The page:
Christopher MacArthur-Boyd

Christopher MacArthur-Boyd

'Incredible writing and a super-distinctive voice'

Christopher MacArthur-Boyd chooses his comedy favourites

Limmy: Dark Souls III Let’s Play

I was going through a bit of a rough patch with my mental health where I was sleeping all day and staying up all night. My only contact with other human beings was the lady who worked in the 24-hours petrol station (the only place near my mum and dad’s house which was open while I was awake) and watching Limmy’s livestream of playing Dark Souls III on the Playstation 4.

I’m a big fan of almost everything that Brian Limond has ever done, but there’s something special about this. I must have watched about 50 hours of it. Most of it’s been taken down. Zero artifice. True patter. It reminded me of being a wee guy and watching my dad play Tomb Raider on the original PlayStation.

I ended up meeting Limmy backstage at a thing, and I think I freaked him out a wee bit. I was telling him, ‘Aw, I watched all your streams, man’, and he was like, ‘Do you play the games yourself?’ and I was like, ‘Naw. I’m just a weirdo who watches you play games, for hours on end.’

Romance Is Boring: Los Campesinos!

Los Campesinos! aren’t a comedy band in the same way that Tenacious D or Flight Of The Conchords are, but I think they’ve made me laugh as much as any stand-up.

This album is absolutely hilarious. So overwrought and over-emotional. It came out when I was 17 and that is the perfect age to hear it. It’s full absolutely banging lyrics like: ‘The frequent public displays of sisterly affection/that left her feeling safe/left him with an erection.’

The lead singer described this album as being about ‘the death and decay of the human body, sex, lost love, mental breakdown, football and, ultimately, that there probably isn’t a light at the end of the tunnel’ and if you swap ‘football’ for ‘wrestling’ that’s a pretty good summation of my main interests.

John Mulaney: New In Town

A lot of people prefer the post-sitcom-failure rebirth of The Comeback Kid or the hoodie-wearing freshness of The Top Half but I think New In Town is the best John Mulaney special.

There’s a trend in music of bands influencing each other off transatlantically and getting away with it because nobody can tell who they’re borrowing from, like The Beatles emulating the American rock ’n’ roll bands who they discovered when US troops were stationed in Liverpool.

There are other examples like Pavement ripping off The Fall, or the dance-punk revival of the early 2000s in New York being redolent of 1980s British post-punk. I think, based on interviews I’ve read with Mulaney, he’s a pretty big fan of British and Irish stand-up, and he merges a certain aloof self-deprecating dryness from over here with classic American showmanship.

In this special, he’s doing material about very basic things; airplane travel, prostate exams, drunken stories, encounters with homeless people. But he elevates the pedestrian subject matter with incredible writing and a super-distinctive voice. This and Animal Furnace by Hannibal Buress came out around the same time and I was obsessed with them when I started.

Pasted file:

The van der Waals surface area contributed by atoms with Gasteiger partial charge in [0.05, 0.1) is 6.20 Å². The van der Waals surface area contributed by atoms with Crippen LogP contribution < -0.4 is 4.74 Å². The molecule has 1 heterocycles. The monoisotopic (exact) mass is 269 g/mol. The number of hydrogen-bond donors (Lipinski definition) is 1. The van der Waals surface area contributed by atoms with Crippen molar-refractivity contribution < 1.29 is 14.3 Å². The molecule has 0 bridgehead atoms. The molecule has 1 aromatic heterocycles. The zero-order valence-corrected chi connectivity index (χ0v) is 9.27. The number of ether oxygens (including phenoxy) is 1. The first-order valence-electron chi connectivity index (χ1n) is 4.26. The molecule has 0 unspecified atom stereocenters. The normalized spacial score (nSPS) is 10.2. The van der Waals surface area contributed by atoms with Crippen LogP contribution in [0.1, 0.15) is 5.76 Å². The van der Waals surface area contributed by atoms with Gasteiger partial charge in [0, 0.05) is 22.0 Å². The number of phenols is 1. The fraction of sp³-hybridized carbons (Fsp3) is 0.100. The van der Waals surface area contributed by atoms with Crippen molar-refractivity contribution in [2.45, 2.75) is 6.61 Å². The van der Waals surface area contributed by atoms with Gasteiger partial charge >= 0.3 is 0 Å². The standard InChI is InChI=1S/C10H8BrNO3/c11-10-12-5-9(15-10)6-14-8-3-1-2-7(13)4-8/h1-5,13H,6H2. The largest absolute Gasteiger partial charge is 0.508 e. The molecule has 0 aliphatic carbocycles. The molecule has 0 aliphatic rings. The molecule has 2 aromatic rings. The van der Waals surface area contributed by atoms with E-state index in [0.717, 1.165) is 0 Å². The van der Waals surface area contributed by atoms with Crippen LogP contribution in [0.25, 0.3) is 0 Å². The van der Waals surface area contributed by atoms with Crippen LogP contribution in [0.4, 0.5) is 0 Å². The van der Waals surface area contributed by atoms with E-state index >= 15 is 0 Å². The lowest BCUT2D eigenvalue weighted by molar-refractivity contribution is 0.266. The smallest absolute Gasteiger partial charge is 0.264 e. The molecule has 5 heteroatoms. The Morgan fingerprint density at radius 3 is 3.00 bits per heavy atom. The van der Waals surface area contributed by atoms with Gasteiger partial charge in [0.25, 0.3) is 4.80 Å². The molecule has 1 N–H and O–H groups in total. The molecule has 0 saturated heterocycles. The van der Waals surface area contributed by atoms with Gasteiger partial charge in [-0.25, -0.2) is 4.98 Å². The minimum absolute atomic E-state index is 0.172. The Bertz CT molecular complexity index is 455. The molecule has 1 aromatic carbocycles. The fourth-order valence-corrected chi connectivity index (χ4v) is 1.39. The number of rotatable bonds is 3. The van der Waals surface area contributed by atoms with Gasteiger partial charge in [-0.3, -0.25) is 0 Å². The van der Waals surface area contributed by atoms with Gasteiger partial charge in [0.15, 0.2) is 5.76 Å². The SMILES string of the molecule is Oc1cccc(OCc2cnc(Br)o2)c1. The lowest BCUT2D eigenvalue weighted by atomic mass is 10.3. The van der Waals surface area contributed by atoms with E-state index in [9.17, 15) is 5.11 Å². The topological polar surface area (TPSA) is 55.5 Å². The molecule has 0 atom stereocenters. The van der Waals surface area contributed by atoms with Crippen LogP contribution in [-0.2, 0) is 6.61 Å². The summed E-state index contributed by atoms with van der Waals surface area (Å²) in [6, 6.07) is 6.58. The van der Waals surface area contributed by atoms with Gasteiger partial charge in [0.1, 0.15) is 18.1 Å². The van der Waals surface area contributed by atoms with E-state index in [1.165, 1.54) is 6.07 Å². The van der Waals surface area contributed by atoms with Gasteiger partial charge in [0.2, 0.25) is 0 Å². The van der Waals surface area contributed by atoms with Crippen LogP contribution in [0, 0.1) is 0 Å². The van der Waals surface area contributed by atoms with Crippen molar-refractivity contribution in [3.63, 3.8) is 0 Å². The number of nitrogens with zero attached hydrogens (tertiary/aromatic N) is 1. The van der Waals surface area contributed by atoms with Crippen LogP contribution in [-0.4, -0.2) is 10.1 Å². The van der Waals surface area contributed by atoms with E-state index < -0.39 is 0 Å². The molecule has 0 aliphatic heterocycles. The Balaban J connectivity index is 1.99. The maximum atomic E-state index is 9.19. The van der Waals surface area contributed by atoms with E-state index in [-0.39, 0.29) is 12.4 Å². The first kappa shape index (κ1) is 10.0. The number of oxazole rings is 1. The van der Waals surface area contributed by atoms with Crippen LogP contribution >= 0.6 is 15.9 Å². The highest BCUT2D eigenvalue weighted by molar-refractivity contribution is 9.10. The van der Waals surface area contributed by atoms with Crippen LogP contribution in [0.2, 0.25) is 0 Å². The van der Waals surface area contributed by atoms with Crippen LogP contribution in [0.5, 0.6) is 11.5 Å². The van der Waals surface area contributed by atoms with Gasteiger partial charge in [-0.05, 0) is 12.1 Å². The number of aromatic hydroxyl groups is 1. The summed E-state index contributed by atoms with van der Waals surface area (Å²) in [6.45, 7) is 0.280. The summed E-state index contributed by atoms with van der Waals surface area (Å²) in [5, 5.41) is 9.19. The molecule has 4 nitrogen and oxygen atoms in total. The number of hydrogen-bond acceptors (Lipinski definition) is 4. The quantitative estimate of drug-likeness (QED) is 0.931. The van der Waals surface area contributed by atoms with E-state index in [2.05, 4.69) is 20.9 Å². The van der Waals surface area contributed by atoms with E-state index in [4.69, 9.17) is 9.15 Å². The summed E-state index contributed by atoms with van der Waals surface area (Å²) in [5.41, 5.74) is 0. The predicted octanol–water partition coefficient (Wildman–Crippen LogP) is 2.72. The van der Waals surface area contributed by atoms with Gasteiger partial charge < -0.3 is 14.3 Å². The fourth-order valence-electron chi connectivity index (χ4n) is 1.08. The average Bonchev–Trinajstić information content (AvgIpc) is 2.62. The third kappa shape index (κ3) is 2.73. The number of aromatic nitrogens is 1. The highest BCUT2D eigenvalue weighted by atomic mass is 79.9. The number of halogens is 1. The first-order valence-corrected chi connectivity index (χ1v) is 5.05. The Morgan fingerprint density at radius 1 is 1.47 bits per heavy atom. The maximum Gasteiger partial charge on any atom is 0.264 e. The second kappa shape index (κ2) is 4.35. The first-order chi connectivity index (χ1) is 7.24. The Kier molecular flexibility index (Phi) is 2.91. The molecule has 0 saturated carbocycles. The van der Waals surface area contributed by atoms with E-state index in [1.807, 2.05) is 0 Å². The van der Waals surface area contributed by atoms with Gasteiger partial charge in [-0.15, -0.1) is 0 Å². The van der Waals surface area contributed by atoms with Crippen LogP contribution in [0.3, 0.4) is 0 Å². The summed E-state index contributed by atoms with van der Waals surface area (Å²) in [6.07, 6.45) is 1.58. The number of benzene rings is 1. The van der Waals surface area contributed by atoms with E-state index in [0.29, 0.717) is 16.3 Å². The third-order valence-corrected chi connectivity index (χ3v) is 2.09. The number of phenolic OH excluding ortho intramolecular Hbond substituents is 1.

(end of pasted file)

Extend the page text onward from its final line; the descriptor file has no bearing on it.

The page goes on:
An Audience with Billy Connolly

Bit of a cliche for a Scottish comedian to include Billy Connolly in something like this, but his stuff was a big part of my family life growing up. He was the only person that everybody in my extended family could decide was great. Uncles, aunties, grannies, grandads, mums, dads, and kids. He was everything to everybody.

It’s the one where he’s got a zebra-print shirt on, and his name’s in big pink letters behind him, and the camera cuts away every three seconds to show you some B-list 1980s celebrity who’s since been spirited away by the vampires of time and memory.

It came out in 1985, so that’s about ten years after his big break on Parkinson, and a few months before he became teetotal. He’s like a rock star but with zero arrogance. So, so funny.

Butt Kapinski

Me and Rosco McClelland went to see this together in Edinburgh a few years ago when we were doing a double-hander at the Counting House, based on a recommendation from Glaswegian alt-legend BMR, and it was probably the best live comedy performance I’d ever seen.

A one-person improvised film noir parody with crowd work that was as good as anything I’ve seen in the best clubs in the country, with Deanna Fleyscher as the titular Butt: a lisping, gender-inverting gumshoe bouffon with a lampshade coming out of her spine.

It absolutely blew me away. I liked the way it used Gaulier-style clowning but hid the working by getting rid of most of the traditional clown tropes such as red noses and whatnot. I just walked away from it shaking my head and questioning my life choices.

Nathan For You

Nathan For You is one of the few things on TV that regularly makes me cry laughing. It’s a reality show about a socially awkward Canadian guy called Nathan Fielder who comes up with really convoluted ideas to help struggling businesses.

You start to question how just about everybody he meets in the show is insane, but I think it’s legit. Most people are weirdos.

Christopher Macarthur-Boyd: Home Sweet Home is on at Gilded Balloon at 22:15

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Published: 13 Aug 2018

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Past Shows

Edinburgh Fringe 2015

Fresh Blood


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